Tag Archives: Beale Street

Memphis

It is said that some art lovers who visit Florence, Italy experience Stendhal syndrome, a psychosomatic condition whereby one becomes so overwhelmed in the presence of famous art that they get physically ill. The phenomena is named after the French writer Stendhal, who, upon visiting Florence for the first time in the early 19th century, described being “in a sort of ecstasy … close to the great men whose tombs I had seen. Absorbed in the contemplation of sublime beauty … life was drained from me … and I walked with the fear of falling.”

Perhaps more than a few visitors to Graceland and Sun Studios have felt this. And though we didn’t exactly faint when walking by the Jungle Room and reflecting on the delights of a fried peanut butter and banana sandwich, it’s hard not to be overtaken by Memphis, and all it has to offer music fans.

Simply put, we had a blast hanging out in the Bluff City while researching this issue. Our trip included a visit to Al Green’s church, the Full Gospel Tabernacle, where we took in an inspiring session of largely improvised gospel (though Rev. Green was not in attendance that Sunday) before moving on to Presley’s estate just down the road.

We got a private tour of Ardent Studios, the place where Alex Chilton’s band Big Star cut all three of its records. We hit Goner Records and Shangri-La Records, two must-see places for any serious record collector. Later, a trip to Sun Records served as a good reminder of the genius of Sam Phillips and just how visionary (and crazy) this man was. As the writer Peter Guralnick told American Songwriter last year, “Sam envisioned [early rock and roll] long before it existed — before it had a name or expression.” If Memphis only had Sun Records to claim, that alone would be enough.

Downtown nightspots like Earnestine & Hazel’s, a former brothel that is purportedly haunted and offers live jazz and blues, did not disappoint. And neither did Raiford’s, a raucous, family-owned late-night disco that first opened its doors nearly 40 years ago and is still going strong.

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Tennessee residents are lucky to have two world-class music cities within its borders. No other state can make such a boast. But Memphis is very much its own entity, musically speaking, and shares little cross-pollination with its more countrified cousin Nashville.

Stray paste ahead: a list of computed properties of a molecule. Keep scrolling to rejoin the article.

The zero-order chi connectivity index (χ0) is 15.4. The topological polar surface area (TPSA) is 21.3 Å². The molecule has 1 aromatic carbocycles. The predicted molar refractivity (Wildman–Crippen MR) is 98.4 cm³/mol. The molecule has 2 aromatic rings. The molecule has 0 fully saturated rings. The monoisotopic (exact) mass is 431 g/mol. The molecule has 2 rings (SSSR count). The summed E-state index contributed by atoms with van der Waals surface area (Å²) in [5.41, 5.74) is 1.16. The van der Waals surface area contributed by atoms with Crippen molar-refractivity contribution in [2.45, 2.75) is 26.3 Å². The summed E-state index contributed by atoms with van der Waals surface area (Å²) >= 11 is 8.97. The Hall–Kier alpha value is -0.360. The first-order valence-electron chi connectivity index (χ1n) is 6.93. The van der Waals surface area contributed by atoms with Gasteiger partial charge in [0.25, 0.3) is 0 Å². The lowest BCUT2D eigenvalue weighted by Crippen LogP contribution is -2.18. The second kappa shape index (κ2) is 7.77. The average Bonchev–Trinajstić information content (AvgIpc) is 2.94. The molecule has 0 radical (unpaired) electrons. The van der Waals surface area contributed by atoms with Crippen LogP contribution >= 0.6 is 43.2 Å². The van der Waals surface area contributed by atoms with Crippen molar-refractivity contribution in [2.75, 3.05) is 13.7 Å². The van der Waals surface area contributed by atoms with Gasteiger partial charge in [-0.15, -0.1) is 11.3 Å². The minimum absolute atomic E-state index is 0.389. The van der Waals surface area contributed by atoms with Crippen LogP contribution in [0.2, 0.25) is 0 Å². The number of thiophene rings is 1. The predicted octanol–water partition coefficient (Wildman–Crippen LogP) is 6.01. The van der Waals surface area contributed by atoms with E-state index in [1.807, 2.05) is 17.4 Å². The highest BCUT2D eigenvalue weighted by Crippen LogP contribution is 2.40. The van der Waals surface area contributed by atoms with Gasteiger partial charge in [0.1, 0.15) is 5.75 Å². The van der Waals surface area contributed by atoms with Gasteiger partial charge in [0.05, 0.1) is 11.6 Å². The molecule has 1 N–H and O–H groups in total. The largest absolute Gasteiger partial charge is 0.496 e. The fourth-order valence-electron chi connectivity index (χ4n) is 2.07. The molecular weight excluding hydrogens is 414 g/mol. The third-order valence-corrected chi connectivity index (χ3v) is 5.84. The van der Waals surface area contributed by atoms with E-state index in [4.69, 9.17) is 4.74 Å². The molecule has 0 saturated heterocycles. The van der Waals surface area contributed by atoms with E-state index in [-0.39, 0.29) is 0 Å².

So much of Memphis’s musical history draws from the blues tradition of the Mississippi Delta. And many a Memphis native will tell you that, culturally, the city is as much a part of Mississippi as it is Tennessee. But as Luther Dickinson, guitarist for the North Mississippi All-Stars and a solo artist in his own right, points out, what constitutes Memphis music is not bound by geographical lines. And it’s not so much the Memphis sound (as that is a wide pretty wide cosmos unto itself) as it is “the Memphis attitude … it is underground, outsider music that transcends where it comes from.”

The body of work put by Stax records during its heyday in the ’60s and ’70s certainly transcends region. This issue’s cover story looks at the Stax songwriting team of Isaac Hayes and David Porter, a serendipitous pairing that yielded such iconic soul classics as “Soul Man” and “Hold On, I’m Comin’,” to name a few.

Hayes passed away in 2008 but Porter continues to work on behalf of Memphis’ musical legacy. He now serves as the president of the Consortium MMT, a non-profit organization that is working to create and develop a sustainable music industry in the city. He has also been in involved with the Stax Music Academy, an after-school music program that offers music education and mentoring for at-risk Memphis youth. Be sure to check out our story on the academy later in this issue.

We also explore Memphis’s sometimes-ignored indie-rock scene, with a particular focus on the long-running underground punk extravaganza GonerFest and the music of its patron saint, the late Jay Reatard, whose madcap sound and persona functioned as a refreshing juxtaposition to the usual Memphis fare. And we talk to confessional folk songwriter Julien Baker, who at just 20-years-old is making a name for herself with a debut album whose maturity belies her young age.